Tuesday, August 31, 2010

pollard willows

Pollard Willows with Setting Sun, Vincent van Gogh, 1888
Pollard Willows, Vincent van Gogh
letter sketch, October 1881

For my second offering in the "Willow in Art" series, Vincent van Gogh, in the same manner as Monet, also did a series of willow pieces. Most were done in the 1880's, inspired by the pollard willows that grew in and around Etten, the small village in the south of The Netherlands, where van Gogh started his career as an artist. I wasn't quite sure exactly what a "pollard willow" was, and after Googling, learned it was simply a willow which had been severely cut back, to promote growth. I have to admit, these poor pollard willows have definitely been hacked back. I didn't recognize them without their graceful branches, but they certainly were a marvelously quirky inspiration for the brilliant van Gogh.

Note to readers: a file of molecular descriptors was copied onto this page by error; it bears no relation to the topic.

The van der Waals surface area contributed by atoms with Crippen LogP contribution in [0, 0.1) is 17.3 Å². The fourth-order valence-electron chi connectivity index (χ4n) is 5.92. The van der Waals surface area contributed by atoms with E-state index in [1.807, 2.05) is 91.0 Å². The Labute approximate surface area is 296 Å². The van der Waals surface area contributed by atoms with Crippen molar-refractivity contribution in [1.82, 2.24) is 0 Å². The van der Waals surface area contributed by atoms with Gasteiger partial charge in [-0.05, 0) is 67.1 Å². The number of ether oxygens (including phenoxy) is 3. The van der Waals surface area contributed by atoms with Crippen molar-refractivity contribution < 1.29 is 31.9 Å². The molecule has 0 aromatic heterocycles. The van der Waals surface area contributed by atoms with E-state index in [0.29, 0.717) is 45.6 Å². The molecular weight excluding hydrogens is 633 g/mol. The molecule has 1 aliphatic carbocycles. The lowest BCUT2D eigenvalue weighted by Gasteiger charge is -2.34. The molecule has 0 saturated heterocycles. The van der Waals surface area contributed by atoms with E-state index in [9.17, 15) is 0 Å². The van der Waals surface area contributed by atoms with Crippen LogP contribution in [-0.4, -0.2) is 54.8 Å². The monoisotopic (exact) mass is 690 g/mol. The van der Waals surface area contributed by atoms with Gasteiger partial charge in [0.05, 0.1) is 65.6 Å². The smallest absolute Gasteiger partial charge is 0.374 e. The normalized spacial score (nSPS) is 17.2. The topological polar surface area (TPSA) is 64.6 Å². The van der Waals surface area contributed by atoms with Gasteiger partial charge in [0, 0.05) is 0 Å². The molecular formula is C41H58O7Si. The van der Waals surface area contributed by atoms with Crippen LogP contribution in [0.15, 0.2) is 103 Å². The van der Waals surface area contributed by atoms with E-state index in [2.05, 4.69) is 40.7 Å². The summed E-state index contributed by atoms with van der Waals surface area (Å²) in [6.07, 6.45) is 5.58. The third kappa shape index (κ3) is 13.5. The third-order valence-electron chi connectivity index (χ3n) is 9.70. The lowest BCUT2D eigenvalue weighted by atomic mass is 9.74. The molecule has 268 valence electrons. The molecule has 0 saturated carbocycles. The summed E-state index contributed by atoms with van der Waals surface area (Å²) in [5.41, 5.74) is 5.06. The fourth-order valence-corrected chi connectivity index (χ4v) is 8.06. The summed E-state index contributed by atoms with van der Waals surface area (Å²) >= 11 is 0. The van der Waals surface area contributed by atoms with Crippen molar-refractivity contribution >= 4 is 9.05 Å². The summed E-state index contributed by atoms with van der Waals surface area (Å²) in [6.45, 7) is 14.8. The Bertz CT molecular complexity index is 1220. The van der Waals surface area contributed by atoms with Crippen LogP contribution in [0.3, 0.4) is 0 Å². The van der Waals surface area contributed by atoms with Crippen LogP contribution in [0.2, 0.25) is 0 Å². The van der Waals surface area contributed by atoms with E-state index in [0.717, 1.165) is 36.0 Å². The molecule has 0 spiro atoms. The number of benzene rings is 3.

Pollard Willows, Vincent van Gogh, 1889
Don't you love the textures here?

Pollard Willows, letter to Theo, August 1, 1882
(click to enlarge)

I absolutely adore hand illustrated correspondence. This particular willow piece graces a letter to Van Gogh's brother, Theo,1882. If you enjoy the art of letter writing, I highly recommend Illustrated Letters, Artists and Writers Correspond, edited by Roselyne de Ayala and Jean-Pierre Gueng, a wonderful book, with over 60 full color spreads of reproductions of delightful letters and doodles by artists and writers from the 19th and 20th centuries. I hate to think the lovely art of hand written correspondence is quickly becoming a thing of the past. It's high time to resurrect the habit before it's too late, don't you think?

Pollard Willow, Vincent van Gogh, watercolor, July 27, 1882


  1. poor chopped off trees. but fascinating finds for the Willow theme. When I first met my ex-husband now deceased, it was in '67 san Francisco, and he was an artist. The letters he wrote to his friends were filled with sketches. I too adore this sketch/letter combo. Thanks for the book title even though I now must stop buying books after having done my financial accounting for the last year.